When I Grow Up…

Rudy Behlmer…I want to be Rudy Behlmer. I don’t think it’s going to happen, but I can dream, can’t I? If you’re a fan of classic film, Rudy’s work has likely touched you in some way. If you have seen Ken Murray’s Hollywood Without Makeup, which plays often on Turner Classic Movies, then you’ve watched a program directed by Rudy Behlmer. If you have read Memo from David O. Selznick or Memo from Darryl F. Zanuck, just two of his many books, then you’ve been enriched by Rudy Behlmer’s scholarship. If you have explored the bonus features of DVDs like The Adventures of Robin Hood or King Kong or dozens of others, you’ve been enlightened by Rudy’s crazy knowledge of the production of classic Hollywood pictures. Rudy is the guy who took us Inside Warner Bros. where he sifted through those terrific inter-office memos that circulated during the production of Warner classics and gave us glimpses of the off-camera dramas. And, of course, Rudy was co-author along with Tony Thomas and Clifford McCarty of The Films of Errol Flynn, the 1969 Citadel volume that put Flynn’s career in perspective. Just this week I was enjoying the BYU CD original score of Dodge City—Rudy wrote the liner notes—70 pages worth!

I have asked for Rudy’s help on a number of occasions and at first it wasn’t easy because the man’s a legend and has an imperious quality about him. He has known and worked with the greats. Every time he answered one of my questions (or 10 of my questions) or reviewed a piece of my writing, I felt honored that he thought my work was worthy of his time and expertise.

No, I will never be Rudy Behlmer when I grow up; there’s only one, and I appreciate his love for Golden Hollywood. I respect his desire to protect the memories of those who made the pictures. I revel in his body of works that have benefited those of us who care about the studios and the stars. If there were a Mount Rushmore of film scholarship, he’d be on it.

I’m curious to know what your favorite Rudy Behlmer work is. If you look him up on IMDB you won’t believe how many credits he has in media. He’s one guy that we just haven’t taken time to appreciate and thank for a lifetime of service to classic film.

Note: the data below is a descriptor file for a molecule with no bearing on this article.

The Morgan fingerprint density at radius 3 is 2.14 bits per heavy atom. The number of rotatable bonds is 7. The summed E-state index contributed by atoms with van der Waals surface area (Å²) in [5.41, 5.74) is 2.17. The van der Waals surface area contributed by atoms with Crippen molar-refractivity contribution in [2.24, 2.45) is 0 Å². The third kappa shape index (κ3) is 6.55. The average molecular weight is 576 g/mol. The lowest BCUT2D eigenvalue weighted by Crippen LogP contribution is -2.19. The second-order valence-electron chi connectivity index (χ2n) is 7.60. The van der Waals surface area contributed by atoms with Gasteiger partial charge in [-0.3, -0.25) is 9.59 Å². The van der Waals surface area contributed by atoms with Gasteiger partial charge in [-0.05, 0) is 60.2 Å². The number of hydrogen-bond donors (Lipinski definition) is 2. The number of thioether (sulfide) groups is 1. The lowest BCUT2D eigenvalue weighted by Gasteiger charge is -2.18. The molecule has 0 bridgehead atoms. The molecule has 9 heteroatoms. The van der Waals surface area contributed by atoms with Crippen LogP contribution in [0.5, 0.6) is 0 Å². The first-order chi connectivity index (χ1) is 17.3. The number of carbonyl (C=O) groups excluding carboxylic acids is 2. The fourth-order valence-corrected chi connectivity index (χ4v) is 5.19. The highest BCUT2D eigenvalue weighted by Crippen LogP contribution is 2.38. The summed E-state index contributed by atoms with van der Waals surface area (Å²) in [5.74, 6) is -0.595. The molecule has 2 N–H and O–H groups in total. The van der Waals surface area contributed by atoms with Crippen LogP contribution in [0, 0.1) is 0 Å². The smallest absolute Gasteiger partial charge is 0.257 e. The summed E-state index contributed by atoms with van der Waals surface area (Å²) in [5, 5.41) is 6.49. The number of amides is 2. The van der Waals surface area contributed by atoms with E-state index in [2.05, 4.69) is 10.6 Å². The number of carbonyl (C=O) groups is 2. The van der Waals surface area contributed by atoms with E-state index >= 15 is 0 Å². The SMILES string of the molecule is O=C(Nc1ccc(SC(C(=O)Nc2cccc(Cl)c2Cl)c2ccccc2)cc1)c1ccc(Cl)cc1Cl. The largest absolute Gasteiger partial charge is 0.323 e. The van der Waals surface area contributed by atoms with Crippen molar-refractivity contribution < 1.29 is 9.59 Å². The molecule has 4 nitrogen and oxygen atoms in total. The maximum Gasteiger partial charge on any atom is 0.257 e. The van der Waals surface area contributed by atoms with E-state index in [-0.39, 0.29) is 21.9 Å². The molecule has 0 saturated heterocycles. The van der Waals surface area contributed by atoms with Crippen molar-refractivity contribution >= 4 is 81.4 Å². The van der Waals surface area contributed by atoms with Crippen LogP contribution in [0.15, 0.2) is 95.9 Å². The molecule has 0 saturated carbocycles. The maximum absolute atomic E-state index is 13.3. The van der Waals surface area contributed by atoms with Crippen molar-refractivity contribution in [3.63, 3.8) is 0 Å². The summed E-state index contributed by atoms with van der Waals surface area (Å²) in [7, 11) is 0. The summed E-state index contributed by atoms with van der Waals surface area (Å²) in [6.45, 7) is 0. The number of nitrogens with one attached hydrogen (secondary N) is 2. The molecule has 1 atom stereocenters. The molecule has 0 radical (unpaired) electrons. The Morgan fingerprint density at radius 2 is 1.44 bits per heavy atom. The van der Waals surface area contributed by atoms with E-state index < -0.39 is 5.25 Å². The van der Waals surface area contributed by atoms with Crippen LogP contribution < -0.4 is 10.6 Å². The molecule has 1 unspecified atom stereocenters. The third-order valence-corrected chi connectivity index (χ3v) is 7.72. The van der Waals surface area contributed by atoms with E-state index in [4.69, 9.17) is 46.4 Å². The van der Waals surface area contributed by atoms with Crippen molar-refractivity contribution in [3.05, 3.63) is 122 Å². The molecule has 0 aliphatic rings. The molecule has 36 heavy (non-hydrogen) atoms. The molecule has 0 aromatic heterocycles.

5 comments

  1. My introduction to Rudy Behlmer was through his wondrous collaboration with Clifford McCarty and the great Tony Thomas, The Films of Errol Flynn. It remains the Bible for me on the swashbuckler’s film career.

    Throughout the years, it has always been a reassuring confirmation for me of accuracy whenever I see Rudy’s name on the liner notes on classical music CDs, such as Now Voyager or Treasure of the Sierra Madre, not to mention his interview with George Korngold, the composer’s son, on the Varese Sarabande release of The Sea Hawk. It was Rudy, the detail historian, who verified here that part of the score for the Panama scenes in the film came from a waltz composed by Korngold for an unproduced 1936 Warners project, Danton. Now there was a little historical nugget I had never read anywhere else before.

    Of course, Rudy’s presence on the production specials of countless DVDs of classic films, including some of my favourites, such as King Kong, Adventures of Robin Hood and Adventures of Don Juan, has always helped immensely to enrich the experience of enjoying those films with his detailed insights on those productions.

    There are some film historians who, I feel, have had a tendency to embellish a little in their recount of Hollywood history. I never worry about this, however, with Rudy Behlmer, for whom I think the truth about film history is always his guiding light.

    And, of course, Robert, I’d like to thank you for the time I sent you an inquiry about Errol Flynn which you then passed on to Rudy Behlmer since you weren’t certain of the answer. Rudy was kind enough to promptly respond, for which I am highly grateful. In addition to being one of the foremost of Hollywood scholars, he acted just like the class act that I always knew he would be.

  2. Robert, as you know, my passion for old movies runs deep dating back to my childhood when I’d sneak out of bed and watch whatever was on at midnight IF I could get the aerial antenna to tune into the one Indianapolis station that played these films. I devoured many books to learn about the lives of the stars, but wasn’t introduced to Hollywood Without Makeup until TCM so I guess that would’ve been the mid ‘90s. I own the video and have watched it several times. The collection of clips are delightful and we get just a tiny glimpse into the lives of these stars. The San Simeon footage is priceless. Hello? Marie Dressler! It does beg the question how much footage did Rudy Behlmer, Loring D’usseau and Ken Murray comb through to come up with a 50 minute program?

    I’m so grateful for Mr. Behlmer’s knowledge and his own passion for telling the backstories of the classic movies we all love, and the producers and directors behind them. As a fan of many, many Warner Brothers movies as well as their amazing actors (with Davis, Garfield and Bogart as my faves), I’ve read and reread Behlmer’s Inside Warner Brothers. WB movies are my preference because they show a slice of life. It’s often dark but it’s real and the scripts gave the actors and directors so much to work with. Behlmer’s research allows us to learn the smallest details that went into making WB movies as well as the frugality and absolute control of Jack Warner.

    So happy you featured Rudy Behlmer in your blog. He’s such a treasure and isn’t it wonderful that 50+ years ago he was interested enough in preserving the history of Hollywood that he made it his life’s work? Bravo and thank you, Mr. Behlmer.

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